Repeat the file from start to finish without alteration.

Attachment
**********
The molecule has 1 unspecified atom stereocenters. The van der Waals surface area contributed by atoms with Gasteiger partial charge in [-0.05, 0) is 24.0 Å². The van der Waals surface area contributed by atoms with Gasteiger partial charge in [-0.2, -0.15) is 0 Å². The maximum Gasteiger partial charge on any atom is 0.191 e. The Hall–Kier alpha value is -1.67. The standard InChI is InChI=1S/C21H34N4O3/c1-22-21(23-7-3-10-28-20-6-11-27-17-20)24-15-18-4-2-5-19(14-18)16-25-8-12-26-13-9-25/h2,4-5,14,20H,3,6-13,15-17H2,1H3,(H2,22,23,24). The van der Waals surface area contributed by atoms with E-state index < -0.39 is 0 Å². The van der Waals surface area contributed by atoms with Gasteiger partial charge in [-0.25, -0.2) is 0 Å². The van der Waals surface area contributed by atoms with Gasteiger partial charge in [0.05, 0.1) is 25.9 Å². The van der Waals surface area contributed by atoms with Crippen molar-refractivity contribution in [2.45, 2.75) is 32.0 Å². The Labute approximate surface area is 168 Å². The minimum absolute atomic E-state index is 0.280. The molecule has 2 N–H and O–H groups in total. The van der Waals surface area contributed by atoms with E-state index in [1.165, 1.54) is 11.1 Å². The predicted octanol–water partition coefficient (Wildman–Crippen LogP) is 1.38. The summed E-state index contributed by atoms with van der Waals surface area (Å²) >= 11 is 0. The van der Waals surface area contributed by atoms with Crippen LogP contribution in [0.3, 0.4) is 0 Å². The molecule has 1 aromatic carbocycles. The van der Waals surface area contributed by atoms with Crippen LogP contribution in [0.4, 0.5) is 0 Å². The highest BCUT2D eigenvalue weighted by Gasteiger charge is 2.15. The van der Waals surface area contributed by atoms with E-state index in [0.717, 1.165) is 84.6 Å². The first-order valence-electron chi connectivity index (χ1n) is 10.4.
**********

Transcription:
The molecule has 1 unspecified atom stereocenters. The van der Waals surface area contributed by atoms with Gasteiger partial charge in [-0.05, 0) is 24.0 Å². The van der Waals surface area contributed by atoms with Gasteiger partial charge in [-0.2, -0.15) is 0 Å². The maximum Gasteiger partial charge on any atom is 0.191 e. The Hall–Kier alpha value is -1.67. The standard InChI is InChI=1S/C21H34N4O3/c1-22-21(23-7-3-10-28-20-6-11-27-17-20)24-15-18-4-2-5-19(14-18)16-25-8-12-26-13-9-25/h2,4-5,14,20H,3,6-13,15-17H2,1H3,(H2,22,23,24). The van der Waals surface area contributed by atoms with E-state index < -0.39 is 0 Å². The van der Waals surface area contributed by atoms with Gasteiger partial charge in [-0.25, -0.2) is 0 Å². The van der Waals surface area contributed by atoms with Gasteiger partial charge in [0.05, 0.1) is 25.9 Å². The van der Waals surface area contributed by atoms with Crippen molar-refractivity contribution in [2.45, 2.75) is 32.0 Å². The Labute approximate surface area is 168 Å². The minimum absolute atomic E-state index is 0.280. The molecule has 2 N–H and O–H groups in total. The van der Waals surface area contributed by atoms with E-state index in [1.165, 1.54) is 11.1 Å². The predicted octanol–water partition coefficient (Wildman–Crippen LogP) is 1.38. The summed E-state index contributed by atoms with van der Waals surface area (Å²) >= 11 is 0. The van der Waals surface area contributed by atoms with Crippen LogP contribution in [0.3, 0.4) is 0 Å². The molecule has 1 aromatic carbocycles. The van der Waals surface area contributed by atoms with Crippen LogP contribution in [0.4, 0.5) is 0 Å². The highest BCUT2D eigenvalue weighted by Gasteiger charge is 2.15. The van der Waals surface area contributed by atoms with E-state index in [0.717, 1.165) is 84.6 Å². The first-order valence-electron chi connectivity index (χ1n) is 10.4.